I am one of those people who like “alone” time. It can happen when I am by myself on a long drive. Or it can happen when other people in my house are away for an extended period of time. I do not dread these times. In fact, I welcome them. To have some alone time does not mean I never see other people.
If I am on a long drive, I can always stop for fuel or coffee and talk with any person I want to speak to. If I am home alone, I can always go out somewhere and find people with whom I can talk. I know many people who are home alone will have the television on all the time. That is not true for me.
Solitude can scare folks. Many go to great lengths not to be “stuck alone.” I understand that, but it is not how I am. Perhaps it is because I am by nature more introverted. Or perhaps it is because I grew up on a farm when I spent countless hours by myself. Those were the days before tractors had radios and even fancier equipment. There certainly was not internet, cell phones, etc. Those days I was in a field by myself and that was my fate. I did not mind that at all.
I like alone time. It gives me time to think about things. I need time to ponder life. I am sure there are many others just like I am. I am very aware that life slips by pretty quickly. Days turn into months and years. There are all sorts of things that come our way demanding attention, effort, and work. Jobs, kids and all that eat away at our personal development. I value all those things that have occupied zillion of hours of my life. My jobs, my kids, my friends, etc. have been wonderful things to occupy my time and energy. I would not change a thing.
And yet! And yet, none of these guarantee that I have lived life well and meaningfully. All of these are important and I would trade nothing. But they are not inherently spiritual. And that is the bottom line determiner of meaning and purpose. Of course, having a family, a career, friends, and so forth give meaning and purpose to our lives. I would never discount those. But I am not sure any of these qualify as the ultimate determiner of meaning and purpose. If that were true, then a monk or person with no career could not have an ultimately meaningful life.
Alone time is a special time for me. It is that time when I am devoid of immediate relationships. It is a time when my career is not the center of my attention. There are no friends nearby to take my mind away from my deeper self (assuming I have any sense of a deeper self). There is just me. In these times it is important that I do not have the tv blaring. If I am in a car, it is important that the radio or other device is not playing. Solitude often is accompanied by silence. That is key for me.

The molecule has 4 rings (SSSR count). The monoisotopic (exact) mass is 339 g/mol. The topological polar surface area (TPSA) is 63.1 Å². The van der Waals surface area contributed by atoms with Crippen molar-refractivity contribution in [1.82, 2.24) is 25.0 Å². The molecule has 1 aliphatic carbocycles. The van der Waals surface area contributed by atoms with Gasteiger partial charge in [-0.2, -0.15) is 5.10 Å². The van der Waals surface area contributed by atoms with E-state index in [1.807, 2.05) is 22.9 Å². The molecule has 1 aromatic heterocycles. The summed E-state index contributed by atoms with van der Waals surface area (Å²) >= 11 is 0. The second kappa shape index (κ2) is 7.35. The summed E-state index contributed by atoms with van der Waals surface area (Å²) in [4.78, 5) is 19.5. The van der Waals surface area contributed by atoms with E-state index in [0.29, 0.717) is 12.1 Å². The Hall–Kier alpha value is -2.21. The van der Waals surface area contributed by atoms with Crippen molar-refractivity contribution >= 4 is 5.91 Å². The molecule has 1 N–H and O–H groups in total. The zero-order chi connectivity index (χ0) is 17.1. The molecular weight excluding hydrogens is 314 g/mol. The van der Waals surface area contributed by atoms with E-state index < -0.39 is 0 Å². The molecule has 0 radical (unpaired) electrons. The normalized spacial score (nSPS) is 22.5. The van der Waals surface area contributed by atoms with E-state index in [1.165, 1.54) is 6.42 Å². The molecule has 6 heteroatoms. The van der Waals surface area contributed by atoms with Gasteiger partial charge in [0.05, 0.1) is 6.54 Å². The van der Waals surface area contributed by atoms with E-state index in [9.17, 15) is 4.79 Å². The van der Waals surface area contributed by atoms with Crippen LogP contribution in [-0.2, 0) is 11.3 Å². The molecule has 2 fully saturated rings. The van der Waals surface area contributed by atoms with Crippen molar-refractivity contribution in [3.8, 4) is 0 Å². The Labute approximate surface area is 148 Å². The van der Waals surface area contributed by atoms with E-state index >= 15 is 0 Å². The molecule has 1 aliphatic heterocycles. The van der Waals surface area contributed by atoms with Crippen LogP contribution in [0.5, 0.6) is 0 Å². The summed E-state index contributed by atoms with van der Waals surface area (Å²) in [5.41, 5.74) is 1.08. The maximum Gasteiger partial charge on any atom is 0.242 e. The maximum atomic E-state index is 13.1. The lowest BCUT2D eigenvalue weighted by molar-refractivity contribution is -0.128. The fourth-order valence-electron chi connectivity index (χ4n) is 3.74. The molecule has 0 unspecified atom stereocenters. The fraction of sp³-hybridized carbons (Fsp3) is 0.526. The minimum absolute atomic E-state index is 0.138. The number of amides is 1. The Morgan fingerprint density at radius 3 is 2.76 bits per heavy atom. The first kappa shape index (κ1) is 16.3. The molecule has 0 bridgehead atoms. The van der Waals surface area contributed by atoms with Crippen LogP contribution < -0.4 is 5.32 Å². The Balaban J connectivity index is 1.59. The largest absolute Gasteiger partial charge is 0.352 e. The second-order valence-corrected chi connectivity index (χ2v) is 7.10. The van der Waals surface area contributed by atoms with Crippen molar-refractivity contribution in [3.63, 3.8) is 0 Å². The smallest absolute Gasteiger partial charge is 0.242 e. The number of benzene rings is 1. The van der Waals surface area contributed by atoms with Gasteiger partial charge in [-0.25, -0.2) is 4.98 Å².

I know some folks would be doubly intimidated by solitude and silence. But I welcome both. There is a vulnerability that enters our solitude and silence. There is no distraction. Nothing holds us to the superficial and shallow. We are sitting ducks for life’s deeper questions. We are prey to doubts and potential despair. Into the pockets of solitude creep the questions about things like death.
I welcome these times. I see my alone time as time to practice. I need time to practice entertaining and embracing deep questions in life. I want to think about my relationships and my commitments. I want some time to consider the past and how it has shaped me. I want to look backward enough to figure out what to continue.
But most of all, I need some alone time to think about the present and to ponder the future. The present is directly tied to my future. Tomorrow is the first day of my future. And what I do today directly affects tomorrow. I know that if I do not have time alone, I likely am to spend too much time living in the past or waiting for the future. I am sure that spiritual meaning and purpose is found neither in the past nor the future. I am convinced meaning and purpose exist today…or they do not exist.
If I have no time alone to ponder this, I do not think I can even know if meaning and purpose exist in my life. I can assume they do. I can pretend they do. Without some time alone, I will not know for sure. So what is the spiritual teaching in all this?
The spiritual teaching in all this is to make sure I have a little alone time each day. Alone time is easy on a long trip by yourself. But in the busyness of a normal day, alone time is trickier. I know the temptation to assume that busyness is the same thing as meaning and purpose. Not true!
I want some daily alone time. I want to use some of that time (it can be as little as ten minutes) to pray a bit. Perhaps some meditation is useful. It may be simply a time to sit quietly and ponder. Alone time can be uncluttered. Make yourself available. I do believe there is a deep Spirit in the universe who wants to come into our present and be Present. If I am not alone, I am not sure I will catch it!